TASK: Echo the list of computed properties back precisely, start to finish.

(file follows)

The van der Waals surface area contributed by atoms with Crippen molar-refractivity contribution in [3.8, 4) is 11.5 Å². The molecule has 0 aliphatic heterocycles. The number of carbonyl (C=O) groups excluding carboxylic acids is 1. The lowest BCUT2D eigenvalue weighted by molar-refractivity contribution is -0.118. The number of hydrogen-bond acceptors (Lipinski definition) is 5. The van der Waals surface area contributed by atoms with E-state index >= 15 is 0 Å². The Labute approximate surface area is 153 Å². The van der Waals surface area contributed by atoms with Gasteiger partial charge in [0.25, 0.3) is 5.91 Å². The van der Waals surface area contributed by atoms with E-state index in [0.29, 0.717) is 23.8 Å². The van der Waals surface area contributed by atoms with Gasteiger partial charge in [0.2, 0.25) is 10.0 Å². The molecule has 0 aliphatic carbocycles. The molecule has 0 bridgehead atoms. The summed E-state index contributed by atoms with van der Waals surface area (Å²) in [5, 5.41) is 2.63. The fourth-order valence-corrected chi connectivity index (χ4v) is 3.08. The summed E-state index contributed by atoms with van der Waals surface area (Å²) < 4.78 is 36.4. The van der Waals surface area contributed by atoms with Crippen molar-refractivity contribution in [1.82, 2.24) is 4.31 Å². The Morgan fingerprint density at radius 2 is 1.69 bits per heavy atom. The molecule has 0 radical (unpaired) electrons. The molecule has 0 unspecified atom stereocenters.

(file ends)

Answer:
The van der Waals surface area contributed by atoms with Crippen molar-refractivity contribution in [3.8, 4) is 11.5 Å². The molecule has 0 aliphatic heterocycles. The number of carbonyl (C=O) groups excluding carboxylic acids is 1. The lowest BCUT2D eigenvalue weighted by molar-refractivity contribution is -0.118. The number of hydrogen-bond acceptors (Lipinski definition) is 5. The van der Waals surface area contributed by atoms with E-state index >= 15 is 0 Å². The Labute approximate surface area is 153 Å². The van der Waals surface area contributed by atoms with Gasteiger partial charge in [0.25, 0.3) is 5.91 Å². The van der Waals surface area contributed by atoms with E-state index in [0.29, 0.717) is 23.8 Å². The van der Waals surface area contributed by atoms with Gasteiger partial charge in [0.2, 0.25) is 10.0 Å². The molecule has 0 aliphatic carbocycles. The molecule has 0 bridgehead atoms. The summed E-state index contributed by atoms with van der Waals surface area (Å²) in [5, 5.41) is 2.63. The fourth-order valence-corrected chi connectivity index (χ4v) is 3.08. The summed E-state index contributed by atoms with van der Waals surface area (Å²) < 4.78 is 36.4. The van der Waals surface area contributed by atoms with Crippen molar-refractivity contribution in [1.82, 2.24) is 4.31 Å². The Morgan fingerprint density at radius 2 is 1.69 bits per heavy atom. The molecule has 0 radical (unpaired) electrons. The molecule has 0 unspecified atom stereocenters.